The devoted people travel long distances, you may also notice a tribute to the victims of 9/11 and others to Ukrainians fallen in the current conflict between Russia and Ukraine.

Carving religious symbols is a custom that has been passed down through centuries. Cross-making is recognized by UNESCO as a unique cultural object of Lithuania, as a “symbol of national and religious identity,” unifying communities in the face of suffering.

three crosses vertical on the hill
Photo by Galdzer on Unlimphotos

The View of the Hill of Crosses

A route from the hill descends to a modern chapel with the sight of the crosses magnificently set in the staggering pane at the altar.

Myths abound around the hill, some locals believe the mound hides the corpses of 14th-century combatants, while others believe it is cursed by monks. The hill was most likely a pre-Christian sacred location.

A glimpse of the cross-swamped hillside from within the church of the contemporary brick monastery can also be seen. It was constructed atop the summit between 1997 to 2000 and now houses roughly twelve Franciscan monks.

The late Pope John Paul II proposed the monastery after exploring the hill in 1993 and saying that he would want to see an altar of worship there.

The beautiful setting of the Hill of Crosses viewed via the ceiling-to-floor window beyond the altar in the chapel is quite touching; it was designed by Italian architect Angelo Polesello.

The Tradition Followed Since Time Immemorial

The hill has been invaded and somewhat damaged several times through the course of time, damaging several crosses. Nonetheless, it endured and is now a tribute to the perseverance of a repressed people—a remarkable beacon of hope.

There are almost 200,000 individual crosses on the hill, but the numbers increase with each passing year. The figure has increased dramatically in the past few years, while it was only about 55,000 crosses in 1990.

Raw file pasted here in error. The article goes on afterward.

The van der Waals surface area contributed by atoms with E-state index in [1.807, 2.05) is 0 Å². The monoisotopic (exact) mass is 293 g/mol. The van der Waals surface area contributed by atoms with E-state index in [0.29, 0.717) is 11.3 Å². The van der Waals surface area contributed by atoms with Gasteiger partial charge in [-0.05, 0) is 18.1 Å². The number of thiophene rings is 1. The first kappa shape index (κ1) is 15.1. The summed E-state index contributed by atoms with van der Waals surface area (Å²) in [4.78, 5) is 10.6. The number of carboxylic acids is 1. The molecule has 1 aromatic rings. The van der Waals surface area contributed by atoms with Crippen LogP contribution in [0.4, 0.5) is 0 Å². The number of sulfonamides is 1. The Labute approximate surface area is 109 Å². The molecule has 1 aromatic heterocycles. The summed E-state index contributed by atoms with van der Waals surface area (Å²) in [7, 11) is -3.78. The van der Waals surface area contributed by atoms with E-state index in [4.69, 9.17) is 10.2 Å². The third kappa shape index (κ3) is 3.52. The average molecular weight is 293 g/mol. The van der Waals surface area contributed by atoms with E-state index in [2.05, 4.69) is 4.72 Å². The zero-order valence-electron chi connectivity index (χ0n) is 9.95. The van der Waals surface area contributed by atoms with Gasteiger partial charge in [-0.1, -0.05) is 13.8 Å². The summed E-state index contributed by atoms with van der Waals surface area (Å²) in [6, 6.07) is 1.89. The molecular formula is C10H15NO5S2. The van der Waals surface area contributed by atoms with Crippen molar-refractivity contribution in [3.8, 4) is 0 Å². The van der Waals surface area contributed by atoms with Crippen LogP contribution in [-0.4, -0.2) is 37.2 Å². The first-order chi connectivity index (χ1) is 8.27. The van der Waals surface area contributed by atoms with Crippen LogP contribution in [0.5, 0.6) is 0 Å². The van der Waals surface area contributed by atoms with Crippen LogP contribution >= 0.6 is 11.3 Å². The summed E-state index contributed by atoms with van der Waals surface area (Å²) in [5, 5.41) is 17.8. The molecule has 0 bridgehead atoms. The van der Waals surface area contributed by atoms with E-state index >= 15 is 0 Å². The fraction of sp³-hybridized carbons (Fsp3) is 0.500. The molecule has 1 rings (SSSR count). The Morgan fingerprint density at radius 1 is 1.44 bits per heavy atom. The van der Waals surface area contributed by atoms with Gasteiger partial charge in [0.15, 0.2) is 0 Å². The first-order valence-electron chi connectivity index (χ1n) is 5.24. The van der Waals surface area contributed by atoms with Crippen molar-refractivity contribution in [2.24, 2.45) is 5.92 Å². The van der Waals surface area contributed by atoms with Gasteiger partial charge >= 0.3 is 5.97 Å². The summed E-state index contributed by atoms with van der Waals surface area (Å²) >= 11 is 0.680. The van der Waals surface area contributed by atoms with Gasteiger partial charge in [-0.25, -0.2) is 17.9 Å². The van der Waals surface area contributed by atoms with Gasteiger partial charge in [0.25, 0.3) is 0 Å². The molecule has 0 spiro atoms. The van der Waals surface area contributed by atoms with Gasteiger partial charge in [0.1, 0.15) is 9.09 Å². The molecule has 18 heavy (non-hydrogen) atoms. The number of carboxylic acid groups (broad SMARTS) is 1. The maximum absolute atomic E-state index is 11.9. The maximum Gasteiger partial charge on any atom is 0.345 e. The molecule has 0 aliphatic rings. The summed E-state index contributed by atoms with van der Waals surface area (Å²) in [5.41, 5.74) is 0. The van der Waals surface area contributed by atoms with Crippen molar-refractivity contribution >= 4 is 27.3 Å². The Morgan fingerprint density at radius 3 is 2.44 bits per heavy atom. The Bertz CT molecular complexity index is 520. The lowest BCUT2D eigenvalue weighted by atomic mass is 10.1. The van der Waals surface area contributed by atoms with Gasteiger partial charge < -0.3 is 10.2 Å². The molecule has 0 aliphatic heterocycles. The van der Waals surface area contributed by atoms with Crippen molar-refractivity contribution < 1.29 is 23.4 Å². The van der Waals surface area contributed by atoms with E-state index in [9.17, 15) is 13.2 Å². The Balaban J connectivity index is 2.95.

Trinity crosses was made in 1849 by the citizens of the village Prameny. They were made as a thank you for healing.
Photo by Mibuch on Unlimphotos

You have the chance to contribute to increasing this figure even more. To keep things authentic to Lithuania, you must purchase a gorgeous cross created by a local.

Even if you are not Lithuanian, you are welcome to take part in the ritual of placing your cross on the hill. And it is because of this habit that the hill now boasts such a startling number of crosses.

The crosses range in height from three meters to little sculptures neatly positioned on the ground. The majority of the symbols are crafted out of wood. However, there are several metal works of art as well.

Regardless of the terrifying sight and the freezing wind that occasionally blows on the summit, it is a lovely sight. Several individuals pay their respects to their departed loved ones and some hope that their wishes will be fulfilled.

The magnitude and range of crossings are as astounding as their sheer quantity. A visit to the significant hill for an hour will reveal symbols placed by several pilgrims from all over the globe.

The bigger crosses are adorned with rosaries, images of Jesus and holy men, and portraits of Lithuanian martyrs. Winds flowing through a canopy of symbols and dangling rosaries make a unique and wonderful symphony on stormy days.